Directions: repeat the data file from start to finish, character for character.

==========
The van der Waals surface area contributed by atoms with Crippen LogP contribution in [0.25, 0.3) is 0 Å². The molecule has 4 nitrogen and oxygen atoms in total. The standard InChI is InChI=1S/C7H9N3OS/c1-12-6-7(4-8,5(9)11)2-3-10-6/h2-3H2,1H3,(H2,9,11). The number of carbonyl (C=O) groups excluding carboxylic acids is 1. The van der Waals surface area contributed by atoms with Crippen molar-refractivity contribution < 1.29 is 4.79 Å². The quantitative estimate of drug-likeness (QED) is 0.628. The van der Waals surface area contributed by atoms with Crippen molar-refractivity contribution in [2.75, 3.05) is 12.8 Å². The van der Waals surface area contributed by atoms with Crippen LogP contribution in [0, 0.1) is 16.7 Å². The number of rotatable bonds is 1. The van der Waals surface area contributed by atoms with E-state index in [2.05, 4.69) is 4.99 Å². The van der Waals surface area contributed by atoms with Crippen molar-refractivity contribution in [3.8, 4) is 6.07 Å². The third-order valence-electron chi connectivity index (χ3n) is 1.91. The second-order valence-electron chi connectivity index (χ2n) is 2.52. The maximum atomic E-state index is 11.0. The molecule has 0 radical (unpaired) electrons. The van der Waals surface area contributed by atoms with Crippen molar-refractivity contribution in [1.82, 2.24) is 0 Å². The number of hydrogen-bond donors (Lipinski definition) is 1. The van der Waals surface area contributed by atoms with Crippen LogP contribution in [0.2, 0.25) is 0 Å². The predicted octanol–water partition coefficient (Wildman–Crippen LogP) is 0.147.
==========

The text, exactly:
The van der Waals surface area contributed by atoms with Crippen LogP contribution in [0.25, 0.3) is 0 Å². The molecule has 4 nitrogen and oxygen atoms in total. The standard InChI is InChI=1S/C7H9N3OS/c1-12-6-7(4-8,5(9)11)2-3-10-6/h2-3H2,1H3,(H2,9,11). The number of carbonyl (C=O) groups excluding carboxylic acids is 1. The van der Waals surface area contributed by atoms with Crippen molar-refractivity contribution < 1.29 is 4.79 Å². The quantitative estimate of drug-likeness (QED) is 0.628. The van der Waals surface area contributed by atoms with Crippen molar-refractivity contribution in [2.75, 3.05) is 12.8 Å². The van der Waals surface area contributed by atoms with Crippen LogP contribution in [0, 0.1) is 16.7 Å². The number of rotatable bonds is 1. The van der Waals surface area contributed by atoms with E-state index in [2.05, 4.69) is 4.99 Å². The van der Waals surface area contributed by atoms with Crippen molar-refractivity contribution in [3.8, 4) is 6.07 Å². The third-order valence-electron chi connectivity index (χ3n) is 1.91. The second-order valence-electron chi connectivity index (χ2n) is 2.52. The maximum atomic E-state index is 11.0. The molecule has 0 radical (unpaired) electrons. The van der Waals surface area contributed by atoms with Crippen molar-refractivity contribution in [1.82, 2.24) is 0 Å². The number of hydrogen-bond donors (Lipinski definition) is 1. The van der Waals surface area contributed by atoms with Crippen LogP contribution in [0.2, 0.25) is 0 Å². The predicted octanol–water partition coefficient (Wildman–Crippen LogP) is 0.147.